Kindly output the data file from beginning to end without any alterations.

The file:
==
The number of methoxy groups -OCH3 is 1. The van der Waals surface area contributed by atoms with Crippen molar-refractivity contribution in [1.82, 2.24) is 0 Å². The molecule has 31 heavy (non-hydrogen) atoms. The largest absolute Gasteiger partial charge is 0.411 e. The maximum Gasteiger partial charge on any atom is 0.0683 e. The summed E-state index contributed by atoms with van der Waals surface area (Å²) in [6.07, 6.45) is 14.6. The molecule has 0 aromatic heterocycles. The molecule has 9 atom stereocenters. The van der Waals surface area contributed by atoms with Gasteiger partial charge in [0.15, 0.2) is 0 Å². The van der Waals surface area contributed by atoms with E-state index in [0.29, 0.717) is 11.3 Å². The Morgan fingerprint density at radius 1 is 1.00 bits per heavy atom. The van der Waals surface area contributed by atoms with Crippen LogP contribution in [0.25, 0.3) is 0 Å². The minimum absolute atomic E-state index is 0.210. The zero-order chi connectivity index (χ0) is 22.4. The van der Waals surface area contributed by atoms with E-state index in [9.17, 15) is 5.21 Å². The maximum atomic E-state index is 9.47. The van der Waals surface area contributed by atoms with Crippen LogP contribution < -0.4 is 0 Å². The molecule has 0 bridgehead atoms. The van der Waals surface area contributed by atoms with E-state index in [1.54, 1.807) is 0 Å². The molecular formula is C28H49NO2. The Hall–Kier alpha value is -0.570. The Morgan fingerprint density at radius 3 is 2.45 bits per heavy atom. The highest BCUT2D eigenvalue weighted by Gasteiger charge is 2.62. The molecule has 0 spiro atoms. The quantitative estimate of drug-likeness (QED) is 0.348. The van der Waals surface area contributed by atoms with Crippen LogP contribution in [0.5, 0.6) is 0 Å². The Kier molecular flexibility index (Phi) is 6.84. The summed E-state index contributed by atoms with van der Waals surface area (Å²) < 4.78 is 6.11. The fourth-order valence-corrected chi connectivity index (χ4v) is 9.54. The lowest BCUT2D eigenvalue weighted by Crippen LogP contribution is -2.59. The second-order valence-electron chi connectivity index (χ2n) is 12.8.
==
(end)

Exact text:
The number of methoxy groups -OCH3 is 1. The van der Waals surface area contributed by atoms with Crippen molar-refractivity contribution in [1.82, 2.24) is 0 Å². The molecule has 31 heavy (non-hydrogen) atoms. The largest absolute Gasteiger partial charge is 0.411 e. The maximum Gasteiger partial charge on any atom is 0.0683 e. The summed E-state index contributed by atoms with van der Waals surface area (Å²) in [6.07, 6.45) is 14.6. The molecule has 0 aromatic heterocycles. The molecule has 9 atom stereocenters. The van der Waals surface area contributed by atoms with Gasteiger partial charge in [0.15, 0.2) is 0 Å². The van der Waals surface area contributed by atoms with E-state index in [0.29, 0.717) is 11.3 Å². The Morgan fingerprint density at radius 1 is 1.00 bits per heavy atom. The van der Waals surface area contributed by atoms with Crippen LogP contribution in [0.25, 0.3) is 0 Å². The minimum absolute atomic E-state index is 0.210. The zero-order chi connectivity index (χ0) is 22.4. The van der Waals surface area contributed by atoms with E-state index in [9.17, 15) is 5.21 Å². The maximum atomic E-state index is 9.47. The van der Waals surface area contributed by atoms with Crippen LogP contribution < -0.4 is 0 Å². The molecule has 0 bridgehead atoms. The van der Waals surface area contributed by atoms with E-state index in [1.54, 1.807) is 0 Å². The molecular formula is C28H49NO2. The Hall–Kier alpha value is -0.570. The Morgan fingerprint density at radius 3 is 2.45 bits per heavy atom. The highest BCUT2D eigenvalue weighted by Gasteiger charge is 2.62. The molecule has 0 spiro atoms. The quantitative estimate of drug-likeness (QED) is 0.348. The van der Waals surface area contributed by atoms with Crippen LogP contribution in [0.5, 0.6) is 0 Å². The Kier molecular flexibility index (Phi) is 6.84. The summed E-state index contributed by atoms with van der Waals surface area (Å²) < 4.78 is 6.11. The fourth-order valence-corrected chi connectivity index (χ4v) is 9.54. The lowest BCUT2D eigenvalue weighted by Crippen LogP contribution is -2.59. The second-order valence-electron chi connectivity index (χ2n) is 12.8.